It was popcorn and movie night at the STEAM Factory on Thursday, January 25th, as we hosted the Environmental Humanities Program and Byrd Polar and Climate Research Center showing a special screening of Byrd 1933, a fully edited visual re-telling of the yearlong extraordinary Antarctic expedition. Byrd 1933 is a film created entirely of found footage from 28 reels of film shot from 1933-1934 by cinematographers from Paramount who joined Admiral Richard E. Byrd on his second expedition to Antarctica. These reels were preserved at the Byrd Polar Archive and transferred to digital mediums through a grant from the National Film Preservation Foundation. Filmmaker Pamela Theodotou meticulously cataloged these film clips, creating a film that captures this breathtaking expedition. Set as a silent film, Theodotou incorporated clips of Admiral Byrd’s voice from audio, the recordings of organic sounds of Antarctica, and added music to enhance the tone of the film.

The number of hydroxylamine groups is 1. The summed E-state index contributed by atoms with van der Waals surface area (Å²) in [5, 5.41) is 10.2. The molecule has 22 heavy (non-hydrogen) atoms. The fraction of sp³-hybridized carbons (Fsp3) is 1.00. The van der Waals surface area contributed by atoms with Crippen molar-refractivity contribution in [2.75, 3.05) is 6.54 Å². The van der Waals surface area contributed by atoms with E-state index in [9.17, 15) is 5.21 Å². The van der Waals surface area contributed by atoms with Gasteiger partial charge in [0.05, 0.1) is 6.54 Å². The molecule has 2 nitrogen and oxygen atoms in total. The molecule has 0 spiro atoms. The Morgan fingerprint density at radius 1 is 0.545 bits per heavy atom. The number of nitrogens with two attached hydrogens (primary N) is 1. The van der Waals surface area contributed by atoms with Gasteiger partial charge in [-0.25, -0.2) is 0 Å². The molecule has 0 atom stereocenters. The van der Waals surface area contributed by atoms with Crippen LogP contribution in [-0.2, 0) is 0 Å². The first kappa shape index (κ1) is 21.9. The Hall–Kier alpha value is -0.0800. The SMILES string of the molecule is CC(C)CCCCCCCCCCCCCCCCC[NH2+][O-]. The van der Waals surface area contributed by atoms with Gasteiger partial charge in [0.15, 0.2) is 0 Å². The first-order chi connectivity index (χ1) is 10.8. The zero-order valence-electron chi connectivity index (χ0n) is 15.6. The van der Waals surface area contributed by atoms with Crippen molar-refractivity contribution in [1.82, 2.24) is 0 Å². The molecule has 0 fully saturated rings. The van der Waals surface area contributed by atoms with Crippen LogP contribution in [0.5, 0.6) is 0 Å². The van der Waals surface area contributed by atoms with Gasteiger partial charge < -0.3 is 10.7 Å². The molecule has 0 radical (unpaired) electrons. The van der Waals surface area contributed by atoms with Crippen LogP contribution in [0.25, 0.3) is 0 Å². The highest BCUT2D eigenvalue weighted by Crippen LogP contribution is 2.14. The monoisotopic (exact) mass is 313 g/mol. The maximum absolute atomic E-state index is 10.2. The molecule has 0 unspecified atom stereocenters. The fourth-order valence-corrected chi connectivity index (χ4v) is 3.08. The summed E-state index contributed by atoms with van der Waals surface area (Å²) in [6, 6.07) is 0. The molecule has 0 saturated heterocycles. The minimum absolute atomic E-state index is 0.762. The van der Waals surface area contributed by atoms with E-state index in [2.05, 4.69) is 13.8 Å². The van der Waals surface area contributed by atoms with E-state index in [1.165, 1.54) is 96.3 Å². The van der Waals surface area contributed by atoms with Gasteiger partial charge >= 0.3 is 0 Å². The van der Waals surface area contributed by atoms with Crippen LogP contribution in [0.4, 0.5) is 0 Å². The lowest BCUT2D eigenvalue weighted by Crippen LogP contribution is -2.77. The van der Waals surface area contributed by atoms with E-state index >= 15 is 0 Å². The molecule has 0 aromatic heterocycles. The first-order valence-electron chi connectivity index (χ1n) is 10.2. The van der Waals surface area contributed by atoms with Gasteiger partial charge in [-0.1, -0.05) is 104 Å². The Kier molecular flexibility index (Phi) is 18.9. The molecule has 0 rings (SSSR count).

Following the screening, our STEAM audience participated in an engaging Q&A with the director and filmmaker Pamela Theodotou, Laura Kissel, Polar Curator for Byrd Polar and Climate Research Center, and Melisa Diaz, graduate student and Polar GeoChemist. Questions ranged from “Why bring cows to the Antarctic” to “what kind of fossils did they find?” The answers to these questions may surprise you. Byrd brought along three cows, one of which was pregnant and as you may guess, fresh milk was one of the reasons. However, the main reason he brought the cows was for media attention. He wanted to be the “first” to have a calf born in the Antarctic Circle. He named the calf Iceberg, and Iceberg became just as famous as Byrd did. Our panelist Melissa Diaz talked about her expedition to Antarctica and her love for the cold. We learned that during the Byrd expedition, geologists found tree fossils only 120 miles from the South Pole showing that Antarctica was once a much warmer climate. She prefers the climate today!
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